The Boy King's Speech
Wednesday, October 05, 2011
Conservative Party conference 2011: David Cameron's speech in full - Telegraph.
I could quibble about some of his sentiments; on the importance of government leadership for example, but essentially I agree with every word of David Cameron's conference speech. The problem is I don't believe he does. At least, he lacks the will to make it happen. The Conservative Party, as presently constituted and led, is a dog with no fight. It's a poodle of the liberal left. It might yap irritatingly occasionally, but it's never going to bite them and - most of the time - it wants them to stroke it.
The Conservative Party used to be the political rotweiler of Britain. It was an election-winning machine; a mass movement - and the most important dating agency of the middle classes. It was the largest political party in Scotland (can you imagine?!) and was briefly, under Margaret H. Thatcher, an intellectual hotbed. Sir Keith Joseph (a far better man than our leftist historians will ever admit) had the Centre for Policy Studies shaping national thought for a while. Those were the only times in my life when I had hope for our country's future.
I was never really a Tory though. I don't hunt or shoot, never wear tweed and feel no need to be paternalistic to the poor. I have no desire to tell other adults (unless and to the precise extent that they threaten person or property) what to do with their lives. I didn't give a damn if Cecil Parkinson bonked his secretary, any more than Margaret did. Once I got past my Che Guevara and Mao Zedong-worshipping teenage years (give me a break, it could have been drugs) it seems I was always a classical liberal.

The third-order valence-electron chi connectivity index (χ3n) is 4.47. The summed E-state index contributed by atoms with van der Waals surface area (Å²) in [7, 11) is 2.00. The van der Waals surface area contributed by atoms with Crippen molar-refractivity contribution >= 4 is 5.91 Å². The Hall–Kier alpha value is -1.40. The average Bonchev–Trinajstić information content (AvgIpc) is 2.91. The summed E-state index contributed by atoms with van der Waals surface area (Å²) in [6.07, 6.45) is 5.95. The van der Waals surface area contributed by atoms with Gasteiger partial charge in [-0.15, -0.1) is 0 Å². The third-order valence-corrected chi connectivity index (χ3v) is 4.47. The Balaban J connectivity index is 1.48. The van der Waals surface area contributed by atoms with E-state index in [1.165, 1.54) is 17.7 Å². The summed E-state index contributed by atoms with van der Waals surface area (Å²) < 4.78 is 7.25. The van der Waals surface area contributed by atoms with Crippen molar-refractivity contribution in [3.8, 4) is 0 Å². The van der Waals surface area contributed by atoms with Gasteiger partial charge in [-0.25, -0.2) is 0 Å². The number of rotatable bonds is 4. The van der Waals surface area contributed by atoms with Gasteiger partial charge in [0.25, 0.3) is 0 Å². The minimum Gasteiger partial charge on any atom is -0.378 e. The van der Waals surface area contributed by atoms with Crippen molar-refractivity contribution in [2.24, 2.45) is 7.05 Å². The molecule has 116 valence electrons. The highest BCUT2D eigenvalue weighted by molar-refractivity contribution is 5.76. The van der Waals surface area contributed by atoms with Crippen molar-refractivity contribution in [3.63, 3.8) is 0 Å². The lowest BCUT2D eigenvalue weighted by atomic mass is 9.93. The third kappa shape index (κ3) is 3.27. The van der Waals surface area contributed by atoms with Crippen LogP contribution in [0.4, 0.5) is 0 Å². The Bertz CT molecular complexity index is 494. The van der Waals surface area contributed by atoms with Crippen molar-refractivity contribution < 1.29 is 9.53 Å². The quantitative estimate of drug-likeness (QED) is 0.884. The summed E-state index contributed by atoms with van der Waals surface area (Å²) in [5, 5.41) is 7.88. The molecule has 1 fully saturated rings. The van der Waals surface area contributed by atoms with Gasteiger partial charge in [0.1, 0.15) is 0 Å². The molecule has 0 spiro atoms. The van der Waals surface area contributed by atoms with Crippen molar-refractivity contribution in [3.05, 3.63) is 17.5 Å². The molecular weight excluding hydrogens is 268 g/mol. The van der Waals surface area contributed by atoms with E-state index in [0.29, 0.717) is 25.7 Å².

The Conservative Party was only welcoming to the likes of us under Margaret. Daniel Hannan and other sound thinkers now look like Jews in Woody Allen's unkindest caricature of a 1950s country club. I admire their gall and persistence in joining, but frankly what do they hope to achieve? I don't think Mr Hannan has anything more in common with David Cameron's thinking (as opposed to his rhetoric) than with Gordon Brown's.
We need a Broad Right alliance in this country. The BBC's hysteria today about the suggestion people should pay off their credit cards (more sensible advice than which is scarce possible to conceive) suggests that the prudent are dangerously close to becoming an enslaved minority. They can't afford to be divided.
The likes of Dan Hannan are widely respected within UKIP and libertarian circles, for example. They could broker, if not a merger with the Conservatives, at least an electoral pact. The Eurosceptics have been proved right in the most convincing manner. The Tory hush puppy tendency of woolly-thinking wets are as weak as they have ever been since Thatcher's day. Now is the hour, for the good of the nation, to give the electoral quietus to Labour; the greatest divider of communities, destroyer of wealth and pimp to failure and degradation in our country's history. For David Cameron never spoke truer words than when he said;
We must never let these Labour politicians anywhere near our economy again.
If only he had the manhood truly to believe that could be achieved, it just might be.
I think you are right with Cameron. He says stuff that sounds sincere, but a person is left wondering if he actually believes what he says, even if he did would he be able to or allowed to do what he says?